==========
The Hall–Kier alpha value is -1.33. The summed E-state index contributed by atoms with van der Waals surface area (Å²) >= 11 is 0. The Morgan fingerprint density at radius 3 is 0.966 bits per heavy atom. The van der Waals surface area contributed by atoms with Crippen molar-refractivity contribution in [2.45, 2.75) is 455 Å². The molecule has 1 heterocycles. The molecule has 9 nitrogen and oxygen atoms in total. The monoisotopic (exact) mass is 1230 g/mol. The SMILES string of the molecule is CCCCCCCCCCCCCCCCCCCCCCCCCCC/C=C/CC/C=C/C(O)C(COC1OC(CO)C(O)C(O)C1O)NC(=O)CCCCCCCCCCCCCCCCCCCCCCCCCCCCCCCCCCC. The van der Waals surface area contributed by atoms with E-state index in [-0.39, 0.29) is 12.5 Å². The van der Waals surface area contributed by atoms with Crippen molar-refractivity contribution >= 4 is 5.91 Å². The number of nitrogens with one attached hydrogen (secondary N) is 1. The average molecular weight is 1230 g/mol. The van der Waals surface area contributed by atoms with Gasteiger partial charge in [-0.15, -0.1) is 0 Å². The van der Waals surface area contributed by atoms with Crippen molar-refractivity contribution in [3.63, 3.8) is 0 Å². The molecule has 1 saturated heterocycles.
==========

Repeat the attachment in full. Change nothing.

The Hall–Kier alpha value is -1.33. The summed E-state index contributed by atoms with van der Waals surface area (Å²) >= 11 is 0. The Morgan fingerprint density at radius 3 is 0.966 bits per heavy atom. The van der Waals surface area contributed by atoms with Crippen molar-refractivity contribution in [2.45, 2.75) is 455 Å². The molecule has 1 heterocycles. The molecule has 9 nitrogen and oxygen atoms in total. The monoisotopic (exact) mass is 1230 g/mol. The SMILES string of the molecule is CCCCCCCCCCCCCCCCCCCCCCCCCCC/C=C/CC/C=C/C(O)C(COC1OC(CO)C(O)C(O)C1O)NC(=O)CCCCCCCCCCCCCCCCCCCCCCCCCCCCCCCCCCC. The van der Waals surface area contributed by atoms with E-state index in [-0.39, 0.29) is 12.5 Å². The van der Waals surface area contributed by atoms with Crippen molar-refractivity contribution >= 4 is 5.91 Å². The number of nitrogens with one attached hydrogen (secondary N) is 1. The average molecular weight is 1230 g/mol. The van der Waals surface area contributed by atoms with Gasteiger partial charge in [-0.15, -0.1) is 0 Å². The van der Waals surface area contributed by atoms with Crippen molar-refractivity contribution in [3.63, 3.8) is 0 Å². The molecule has 1 saturated heterocycles.